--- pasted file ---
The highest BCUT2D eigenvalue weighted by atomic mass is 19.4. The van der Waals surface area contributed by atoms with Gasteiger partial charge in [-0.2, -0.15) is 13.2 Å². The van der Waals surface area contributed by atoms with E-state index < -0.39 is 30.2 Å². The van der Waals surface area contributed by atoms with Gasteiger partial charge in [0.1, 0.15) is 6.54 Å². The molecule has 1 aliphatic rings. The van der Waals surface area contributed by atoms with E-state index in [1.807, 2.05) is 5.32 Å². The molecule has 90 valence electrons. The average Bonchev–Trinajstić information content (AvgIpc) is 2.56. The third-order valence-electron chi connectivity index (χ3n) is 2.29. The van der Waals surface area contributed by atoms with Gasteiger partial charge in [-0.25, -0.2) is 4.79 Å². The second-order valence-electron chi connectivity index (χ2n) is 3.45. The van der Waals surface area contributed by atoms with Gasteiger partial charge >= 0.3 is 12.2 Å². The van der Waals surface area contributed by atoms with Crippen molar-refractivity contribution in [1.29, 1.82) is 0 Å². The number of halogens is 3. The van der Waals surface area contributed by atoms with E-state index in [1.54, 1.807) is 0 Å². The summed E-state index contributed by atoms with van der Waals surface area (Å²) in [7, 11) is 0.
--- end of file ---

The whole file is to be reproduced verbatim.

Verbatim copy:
The highest BCUT2D eigenvalue weighted by atomic mass is 19.4. The van der Waals surface area contributed by atoms with Gasteiger partial charge in [-0.2, -0.15) is 13.2 Å². The van der Waals surface area contributed by atoms with E-state index < -0.39 is 30.2 Å². The van der Waals surface area contributed by atoms with Gasteiger partial charge in [0.1, 0.15) is 6.54 Å². The molecule has 1 aliphatic rings. The van der Waals surface area contributed by atoms with E-state index in [1.807, 2.05) is 5.32 Å². The molecule has 90 valence electrons. The average Bonchev–Trinajstić information content (AvgIpc) is 2.56. The third-order valence-electron chi connectivity index (χ3n) is 2.29. The van der Waals surface area contributed by atoms with Gasteiger partial charge in [-0.25, -0.2) is 4.79 Å². The second-order valence-electron chi connectivity index (χ2n) is 3.45. The van der Waals surface area contributed by atoms with Gasteiger partial charge >= 0.3 is 12.2 Å². The van der Waals surface area contributed by atoms with Crippen molar-refractivity contribution in [1.29, 1.82) is 0 Å². The number of halogens is 3. The van der Waals surface area contributed by atoms with E-state index in [1.54, 1.807) is 0 Å². The summed E-state index contributed by atoms with van der Waals surface area (Å²) in [7, 11) is 0.